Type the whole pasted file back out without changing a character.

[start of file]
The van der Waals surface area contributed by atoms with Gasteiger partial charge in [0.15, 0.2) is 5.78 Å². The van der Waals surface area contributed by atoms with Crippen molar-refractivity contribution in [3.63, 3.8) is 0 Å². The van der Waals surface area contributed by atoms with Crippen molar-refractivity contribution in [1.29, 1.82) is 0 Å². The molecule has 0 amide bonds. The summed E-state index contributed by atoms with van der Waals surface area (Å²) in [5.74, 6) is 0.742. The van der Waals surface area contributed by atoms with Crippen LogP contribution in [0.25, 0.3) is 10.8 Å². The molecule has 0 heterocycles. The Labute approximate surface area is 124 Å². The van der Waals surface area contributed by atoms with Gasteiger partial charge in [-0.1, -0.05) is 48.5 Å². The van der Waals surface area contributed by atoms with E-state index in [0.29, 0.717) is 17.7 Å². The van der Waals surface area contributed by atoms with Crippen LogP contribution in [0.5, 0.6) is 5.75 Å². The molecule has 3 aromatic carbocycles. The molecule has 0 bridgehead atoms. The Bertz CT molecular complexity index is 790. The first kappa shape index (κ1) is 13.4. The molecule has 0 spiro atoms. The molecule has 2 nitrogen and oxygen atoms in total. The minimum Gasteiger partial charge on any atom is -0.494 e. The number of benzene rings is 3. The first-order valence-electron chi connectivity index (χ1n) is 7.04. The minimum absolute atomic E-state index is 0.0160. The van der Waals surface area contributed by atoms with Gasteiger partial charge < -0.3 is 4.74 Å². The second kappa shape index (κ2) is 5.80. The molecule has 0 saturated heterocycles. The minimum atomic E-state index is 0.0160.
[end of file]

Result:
The van der Waals surface area contributed by atoms with Gasteiger partial charge in [0.15, 0.2) is 5.78 Å². The van der Waals surface area contributed by atoms with Crippen molar-refractivity contribution in [3.63, 3.8) is 0 Å². The van der Waals surface area contributed by atoms with Crippen molar-refractivity contribution in [1.29, 1.82) is 0 Å². The molecule has 0 amide bonds. The summed E-state index contributed by atoms with van der Waals surface area (Å²) in [5.74, 6) is 0.742. The van der Waals surface area contributed by atoms with Crippen LogP contribution in [0.25, 0.3) is 10.8 Å². The molecule has 0 heterocycles. The Labute approximate surface area is 124 Å². The van der Waals surface area contributed by atoms with Gasteiger partial charge in [-0.1, -0.05) is 48.5 Å². The van der Waals surface area contributed by atoms with E-state index in [0.29, 0.717) is 17.7 Å². The van der Waals surface area contributed by atoms with Crippen LogP contribution in [0.5, 0.6) is 5.75 Å². The molecule has 3 aromatic carbocycles. The molecule has 0 bridgehead atoms. The Bertz CT molecular complexity index is 790. The first kappa shape index (κ1) is 13.4. The molecule has 0 spiro atoms. The molecule has 2 nitrogen and oxygen atoms in total. The minimum Gasteiger partial charge on any atom is -0.494 e. The number of benzene rings is 3. The first-order valence-electron chi connectivity index (χ1n) is 7.04. The minimum absolute atomic E-state index is 0.0160. The van der Waals surface area contributed by atoms with Gasteiger partial charge < -0.3 is 4.74 Å². The second kappa shape index (κ2) is 5.80. The molecule has 0 saturated heterocycles. The minimum atomic E-state index is 0.0160.